Understanding RSSI and Wifi Signal Strength

You can use the Ring app to check your RSSI (Received Signal Strength Indicator) and optimize wifi signal strength.

To check your RSSI in the Ring app:

1. Tap the three lines (☰) on the top left corner of the Dashboard.
2. Tap Devices and select any of your Ring devices.
3. Tap Device Health.
4. Under Network, look for Signal Strength.


Your RSSI in the Ring app will be green, amber, or red to indicate connection strength. If you're disconnected from wifi, you can reconnect in this same area of the Ring app.

 

Quick Fixes to Improve Wifi Signal Strength

wifinoise_couch.gif
Move router into open space
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Move router out of closet      

Ring video doorbells and security cameras are intended to be used with your home wifi network, not a mobile device hotspot. Using a hotspot instead of a home wifi network may cause repeated failed setup attempts or your Ring device to continually disconnect from wifi.

Symptoms of Poor Wifi Signal Strength

Ring Doorbells and Security Cameras

  • Live View may have trouble connecting.
  • Your video doorbell or security camera may disconnect from wifi and have trouble reconnecting.
  • Video or audio quality may be reduced or distorted.
  • Your notifications may be delayed or Motion Events may be missed.

Ring Chime Pro

  • If your Chime Pro has a poor wifi connection, you may have the same symptoms listed above, even if the device connections to Chime Pro appear strong.
  • Chime Pro may have disconnected from wifi and is having trouble reconnecting.

Causes of Poor Wifi Signal Strength

There are two main factors that can weaken your wifi quality:

  • Physical obstructions (router may be blocked, shut in a closet, or behind furniture).
  • Too many electronic devices competing for the wifi signal.                        

Physical Obstructions

Certain materials can reduce the range of wifi signals or interfere with them.

  • Heavy-duty walls and floors made of concrete, brick, or metal.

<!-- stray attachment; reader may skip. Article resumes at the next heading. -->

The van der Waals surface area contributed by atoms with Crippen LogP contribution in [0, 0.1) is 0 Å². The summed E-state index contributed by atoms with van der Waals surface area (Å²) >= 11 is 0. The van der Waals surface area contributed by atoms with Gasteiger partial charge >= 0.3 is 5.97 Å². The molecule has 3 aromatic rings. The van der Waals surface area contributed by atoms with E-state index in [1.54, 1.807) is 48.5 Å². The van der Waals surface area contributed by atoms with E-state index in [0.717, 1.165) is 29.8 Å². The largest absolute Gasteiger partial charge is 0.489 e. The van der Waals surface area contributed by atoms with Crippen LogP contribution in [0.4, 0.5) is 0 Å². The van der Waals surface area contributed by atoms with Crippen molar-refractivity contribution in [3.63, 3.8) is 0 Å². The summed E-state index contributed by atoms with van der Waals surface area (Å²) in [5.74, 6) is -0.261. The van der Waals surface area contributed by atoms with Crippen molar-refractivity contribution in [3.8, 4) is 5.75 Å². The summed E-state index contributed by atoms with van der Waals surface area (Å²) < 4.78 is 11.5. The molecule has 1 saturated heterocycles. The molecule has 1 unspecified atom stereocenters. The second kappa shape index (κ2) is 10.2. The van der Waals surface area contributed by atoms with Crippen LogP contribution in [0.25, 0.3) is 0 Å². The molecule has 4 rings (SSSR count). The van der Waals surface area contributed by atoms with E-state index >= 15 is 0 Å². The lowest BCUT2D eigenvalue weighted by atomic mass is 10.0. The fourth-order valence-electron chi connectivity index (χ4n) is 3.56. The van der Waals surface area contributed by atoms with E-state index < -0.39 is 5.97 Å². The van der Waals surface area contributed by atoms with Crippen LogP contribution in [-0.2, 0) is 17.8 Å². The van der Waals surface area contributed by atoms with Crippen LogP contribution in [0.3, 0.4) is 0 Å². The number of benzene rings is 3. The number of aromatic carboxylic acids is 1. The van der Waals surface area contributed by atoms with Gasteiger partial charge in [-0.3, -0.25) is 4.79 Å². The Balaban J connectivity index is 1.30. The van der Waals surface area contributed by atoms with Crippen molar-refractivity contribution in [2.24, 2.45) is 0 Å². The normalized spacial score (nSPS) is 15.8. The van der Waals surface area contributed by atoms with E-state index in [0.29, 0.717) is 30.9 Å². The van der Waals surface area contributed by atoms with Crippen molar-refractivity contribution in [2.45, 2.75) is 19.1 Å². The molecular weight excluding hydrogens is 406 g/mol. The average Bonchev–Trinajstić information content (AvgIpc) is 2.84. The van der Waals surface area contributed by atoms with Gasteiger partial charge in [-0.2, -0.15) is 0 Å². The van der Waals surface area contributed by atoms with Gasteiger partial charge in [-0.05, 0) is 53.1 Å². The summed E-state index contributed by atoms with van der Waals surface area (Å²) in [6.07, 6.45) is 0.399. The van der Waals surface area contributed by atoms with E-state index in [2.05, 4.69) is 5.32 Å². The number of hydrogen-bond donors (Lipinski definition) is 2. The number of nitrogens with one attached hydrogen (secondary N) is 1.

• Household objects such as fish tanks, bookcases and mirrors.
  • Large glass windows may also cause interference.

Other Household Electronics

TVs, game consoles, cell phones, tablets, computers, baby monitors, and other household appliances can cause interference in your wifi network because they're all getting a signal from the same router.

Competing Wifi Networks

If you live in a densely populated area or apartment building, there can be dozens of wifi networks around you which can cause interference and lower the quality of your network.

Wifi Troubleshooting Tips

Here are some quick tips on how to get a stronger wifi signal for your Ring device(s).

  • Try moving your router to another location. The ideal distance between a router and Ring device is under 20 feet.
  • Move your Ring device closer to the router.
  • If your wifi router has an adjustable antenna, try pointing it in various directions and testing the signal strength.
  • Consider upgrading your router, especially if it's more than a few years old.
  • Trace the path from your router to your Ring device. If there are any items made of metal (such as a TV) or aquarium directly between them, try moving them out of the way so the signal isn't blocked.
  • Unplug other electronics that may interfere with your connection.
  • Get a wifi extender.
  • Most routers are automatically set to switch channels to the least crowded option. If your router doesn't have this enabled, log in and turn it on. Check your router’s documentation if you are unsure how to do this.
  • If you think you may be getting interference from other electronics, try unplugging them or connecting them directly using Ethernet, which should free up bandwidth on your wifi.
  • Most Ring devices are designed to function with a 2.4 GHz wifi signal, which is the longer range standard. Other devices can operate using a 5 GHz signal, which allows for more bandwidth but has shorter range. Try switching to a 5 GHz signal if your device is compatible and in range. 

Note: Click here to find out what Ring device you have and see whether it's 5 GHz compatible. 

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